The sight of them may make your stomach churn, but ant eggs are a Thai delicacy. “I tasted them the first time I visited Thailand and was hooked,” says Alex McCoy, chef at Alfie’s (3301 Georgia Ave. NW). “Once you focus on the flavor, it ends up becoming a pleasurable experience.” The eggs have a caviarlike consistency (the skin pops when you bite into it, releasing a creamy liquid) and a citrusy taste with hints of lemon grass and ginger. McCoy serves them in salads and atop the kai jeow ($15). The egg omelet is a common side dish in Thailand. “Everyone there knows how to make a kai jeow, whether you’re in college or the CEO of a company.”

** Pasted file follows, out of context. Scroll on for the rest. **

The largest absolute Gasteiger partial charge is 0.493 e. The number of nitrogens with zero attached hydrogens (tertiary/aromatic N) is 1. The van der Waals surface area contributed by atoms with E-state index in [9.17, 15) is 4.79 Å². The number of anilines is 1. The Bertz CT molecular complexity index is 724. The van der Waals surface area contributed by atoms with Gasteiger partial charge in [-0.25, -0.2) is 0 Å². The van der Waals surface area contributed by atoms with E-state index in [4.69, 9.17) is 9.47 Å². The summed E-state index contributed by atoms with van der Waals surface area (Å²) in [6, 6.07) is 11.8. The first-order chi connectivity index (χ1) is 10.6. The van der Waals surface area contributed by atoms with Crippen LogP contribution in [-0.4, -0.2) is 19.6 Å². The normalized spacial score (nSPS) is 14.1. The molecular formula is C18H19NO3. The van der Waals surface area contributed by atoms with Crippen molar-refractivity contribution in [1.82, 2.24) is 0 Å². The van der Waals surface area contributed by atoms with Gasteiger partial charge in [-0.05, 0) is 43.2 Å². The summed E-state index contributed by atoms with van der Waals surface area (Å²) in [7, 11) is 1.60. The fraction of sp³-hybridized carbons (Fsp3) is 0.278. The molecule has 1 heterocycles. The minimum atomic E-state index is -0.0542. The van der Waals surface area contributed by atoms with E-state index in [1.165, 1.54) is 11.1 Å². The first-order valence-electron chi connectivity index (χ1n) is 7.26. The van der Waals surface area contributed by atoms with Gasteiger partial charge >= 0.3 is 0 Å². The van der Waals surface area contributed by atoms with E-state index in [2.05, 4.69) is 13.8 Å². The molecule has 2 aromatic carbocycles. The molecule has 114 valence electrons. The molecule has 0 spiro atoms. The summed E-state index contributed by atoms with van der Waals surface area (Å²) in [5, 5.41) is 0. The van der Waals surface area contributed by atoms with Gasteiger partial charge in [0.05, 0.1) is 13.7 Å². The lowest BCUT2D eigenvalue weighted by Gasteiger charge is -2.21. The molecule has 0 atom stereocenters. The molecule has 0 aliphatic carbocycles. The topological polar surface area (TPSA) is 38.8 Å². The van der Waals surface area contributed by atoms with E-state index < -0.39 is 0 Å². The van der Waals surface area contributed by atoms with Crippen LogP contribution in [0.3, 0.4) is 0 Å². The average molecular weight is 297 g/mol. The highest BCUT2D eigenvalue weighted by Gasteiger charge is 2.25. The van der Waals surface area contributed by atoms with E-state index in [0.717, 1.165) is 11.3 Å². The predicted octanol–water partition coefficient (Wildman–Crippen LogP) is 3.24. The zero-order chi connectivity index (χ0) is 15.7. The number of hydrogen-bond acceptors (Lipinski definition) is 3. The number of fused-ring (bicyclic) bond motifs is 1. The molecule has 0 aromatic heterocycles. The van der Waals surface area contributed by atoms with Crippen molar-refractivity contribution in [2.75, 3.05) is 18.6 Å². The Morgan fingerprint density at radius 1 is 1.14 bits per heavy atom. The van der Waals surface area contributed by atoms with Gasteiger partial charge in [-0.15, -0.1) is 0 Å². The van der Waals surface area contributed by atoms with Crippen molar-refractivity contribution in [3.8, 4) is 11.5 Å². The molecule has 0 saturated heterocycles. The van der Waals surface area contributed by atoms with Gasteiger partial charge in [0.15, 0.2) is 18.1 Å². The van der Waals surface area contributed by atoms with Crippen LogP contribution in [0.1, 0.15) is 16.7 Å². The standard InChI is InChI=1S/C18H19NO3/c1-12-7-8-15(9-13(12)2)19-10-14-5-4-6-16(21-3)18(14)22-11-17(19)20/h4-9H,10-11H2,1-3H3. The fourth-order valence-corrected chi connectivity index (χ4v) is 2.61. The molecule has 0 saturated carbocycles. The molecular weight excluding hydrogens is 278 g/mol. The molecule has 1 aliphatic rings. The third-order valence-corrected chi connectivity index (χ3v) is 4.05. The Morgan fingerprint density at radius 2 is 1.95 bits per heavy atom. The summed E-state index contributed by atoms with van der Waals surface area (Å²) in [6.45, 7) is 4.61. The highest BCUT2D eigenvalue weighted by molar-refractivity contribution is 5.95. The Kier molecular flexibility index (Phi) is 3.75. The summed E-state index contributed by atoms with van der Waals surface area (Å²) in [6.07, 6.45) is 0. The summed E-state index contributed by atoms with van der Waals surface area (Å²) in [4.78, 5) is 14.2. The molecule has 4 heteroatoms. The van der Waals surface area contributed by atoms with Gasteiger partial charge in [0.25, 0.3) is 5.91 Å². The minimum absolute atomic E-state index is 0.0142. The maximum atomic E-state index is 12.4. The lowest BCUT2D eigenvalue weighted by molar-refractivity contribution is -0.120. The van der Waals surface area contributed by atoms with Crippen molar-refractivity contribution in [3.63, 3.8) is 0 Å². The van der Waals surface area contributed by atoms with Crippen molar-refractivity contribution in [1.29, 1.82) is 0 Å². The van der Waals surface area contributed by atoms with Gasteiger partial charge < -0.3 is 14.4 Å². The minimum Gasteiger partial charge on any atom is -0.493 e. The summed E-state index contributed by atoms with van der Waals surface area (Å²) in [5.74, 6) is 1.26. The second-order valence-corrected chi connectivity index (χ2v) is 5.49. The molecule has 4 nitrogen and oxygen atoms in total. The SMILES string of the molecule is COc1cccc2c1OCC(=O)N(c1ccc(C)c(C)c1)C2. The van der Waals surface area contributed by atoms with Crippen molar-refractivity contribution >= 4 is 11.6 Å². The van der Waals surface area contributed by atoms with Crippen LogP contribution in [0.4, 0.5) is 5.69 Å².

- The pungent-smelling Thai herb called cha om is a key ingredient. Once cooked, it releases a rich umami flavor.
- McCoy gets his ant eggs from a local Thai food distributor. “The flavor depends on where they come from, but it’s always lemony,” he says.
- The omelet is served with Shark brand Sriracha, which is commonly used as a condiment in Thailand.
- The base is made of chicken eggs, soy sauce and fish sauce. It’s flash-cooked in oil before being drained.